Three False Ideas about Productivity

As I was making my rounds through my favorite entrepreneur and productivity blogs today, I found an article at that really made me consider the definition of what productivity is.  Rather, I should say that it encouraged me to define what productivity is not so that could better determine what exactly is meant by being productive. I couldn’t help but feel that the premise of the article was wrong.

Photo credit here.

Productivity is not about Doing Stuff


Many of us confuse being busy with being productive.  This could not be further from the truth.  There are countless people out there that never stop doing things, they are called obsessive compulsive.  Just because someone sterilizes their house the entire day,  spends 30 minutes finding the best deals on spam, or consistently finds a way to fill up time does not mean that they are productive, it means that they can’t sit still.

Productivity is about doing the things that matter (or add value).  If I spend my day at the office answering email, telephone calls, and putting out fires, but forget to finish an important project that was assigned to me – then I did nothing all day.  Likewise, if I spent the week meticulously cleaning the house, yet neglect to stop and spend time with my family, then I failed to do anything of significant value.

Productivity is not about Having Less Free Time

Who is more productive – someone who spends all day working on repetitive tasks that don’t add value to an organization’s goals, or someone who spends 4 hours a day on something that makes a company bigger and more profitable?  While most people agree that the person that accomplishes the latter is more productive, the majority continue to act like the former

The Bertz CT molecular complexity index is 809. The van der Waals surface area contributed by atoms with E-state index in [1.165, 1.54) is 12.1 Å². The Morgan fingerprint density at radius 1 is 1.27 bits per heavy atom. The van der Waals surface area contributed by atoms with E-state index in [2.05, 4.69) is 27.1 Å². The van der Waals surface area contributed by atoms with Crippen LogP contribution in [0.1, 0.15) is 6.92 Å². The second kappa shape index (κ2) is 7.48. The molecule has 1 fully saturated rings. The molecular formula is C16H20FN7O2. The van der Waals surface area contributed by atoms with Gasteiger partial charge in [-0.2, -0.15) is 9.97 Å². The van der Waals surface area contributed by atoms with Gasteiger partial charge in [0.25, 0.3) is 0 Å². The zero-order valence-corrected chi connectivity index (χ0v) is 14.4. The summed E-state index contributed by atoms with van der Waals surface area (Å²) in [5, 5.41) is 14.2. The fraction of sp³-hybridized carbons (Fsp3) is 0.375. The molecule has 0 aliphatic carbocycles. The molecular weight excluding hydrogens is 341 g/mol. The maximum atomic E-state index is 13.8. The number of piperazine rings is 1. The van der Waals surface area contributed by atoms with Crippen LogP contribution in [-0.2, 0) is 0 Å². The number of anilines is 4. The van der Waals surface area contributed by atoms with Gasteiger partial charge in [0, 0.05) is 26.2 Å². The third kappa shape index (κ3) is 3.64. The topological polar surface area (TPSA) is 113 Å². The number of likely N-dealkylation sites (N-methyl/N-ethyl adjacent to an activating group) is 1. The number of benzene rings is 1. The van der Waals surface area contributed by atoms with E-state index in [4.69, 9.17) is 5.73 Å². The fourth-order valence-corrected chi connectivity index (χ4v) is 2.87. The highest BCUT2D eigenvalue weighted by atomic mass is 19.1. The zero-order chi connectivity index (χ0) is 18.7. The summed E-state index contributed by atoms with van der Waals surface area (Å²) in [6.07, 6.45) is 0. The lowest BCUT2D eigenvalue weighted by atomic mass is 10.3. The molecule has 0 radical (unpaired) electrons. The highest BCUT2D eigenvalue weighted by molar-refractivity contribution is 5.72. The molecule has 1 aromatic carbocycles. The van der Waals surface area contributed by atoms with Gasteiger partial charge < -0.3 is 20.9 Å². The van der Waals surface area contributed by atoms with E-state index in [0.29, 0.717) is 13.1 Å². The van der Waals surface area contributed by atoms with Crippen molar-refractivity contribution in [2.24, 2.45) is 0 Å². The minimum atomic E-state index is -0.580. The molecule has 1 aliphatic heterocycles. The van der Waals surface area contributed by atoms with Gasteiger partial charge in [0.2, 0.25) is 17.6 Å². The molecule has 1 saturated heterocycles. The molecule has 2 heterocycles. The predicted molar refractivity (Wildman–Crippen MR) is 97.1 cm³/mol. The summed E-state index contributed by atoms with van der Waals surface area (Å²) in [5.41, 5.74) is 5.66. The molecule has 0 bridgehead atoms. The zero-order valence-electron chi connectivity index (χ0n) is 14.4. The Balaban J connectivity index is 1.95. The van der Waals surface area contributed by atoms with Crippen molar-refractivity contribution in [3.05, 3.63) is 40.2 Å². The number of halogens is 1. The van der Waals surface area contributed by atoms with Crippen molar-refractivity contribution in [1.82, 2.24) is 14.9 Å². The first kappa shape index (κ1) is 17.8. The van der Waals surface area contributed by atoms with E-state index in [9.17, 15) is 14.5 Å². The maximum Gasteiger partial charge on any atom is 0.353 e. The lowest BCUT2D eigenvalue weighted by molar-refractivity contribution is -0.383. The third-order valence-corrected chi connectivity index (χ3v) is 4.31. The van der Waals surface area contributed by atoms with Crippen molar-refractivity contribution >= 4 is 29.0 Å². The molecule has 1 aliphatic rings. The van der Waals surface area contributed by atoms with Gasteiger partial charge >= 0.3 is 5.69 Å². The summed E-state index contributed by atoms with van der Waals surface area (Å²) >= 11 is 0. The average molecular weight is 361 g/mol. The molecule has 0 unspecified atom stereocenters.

Insignificant and repetitive tasks can often be  automated or delegated in order to free up time to work on important things or to spend time doing the things that you enjoy.  There is nothing wrong with having free time.  In fact, it can often make you even more productive by allowing you to do things like pray, which leads to contemplation, which can lead to creative inspiration.  Of course, if you feel as though you have too much free time you could always use it to earn money by doing side jobs, or spend the spend it with people that you care about.

Productivity is not about Filling the Void

Often, we do things because we become bored and don’t know what to do with ourselves.  This is where Christians (and religious people in general) have an advantage over productive non-religious folk.  We don’t like to be alone.  It is hard to sit in silence and face the prospect of self-examination.  Usually this is exactly what we need in order to determine whether or not we are moving in the right direction.  Ultimately, if what we are doing isn’t bringing us closer to God – and making us better in all aspects of life – then we are not doing what we are supposed to be doing.  Sometimes not doing anything at all helps us to truly be productive by allowing us to take a step back and turn around if we are headed in the wrong direction.

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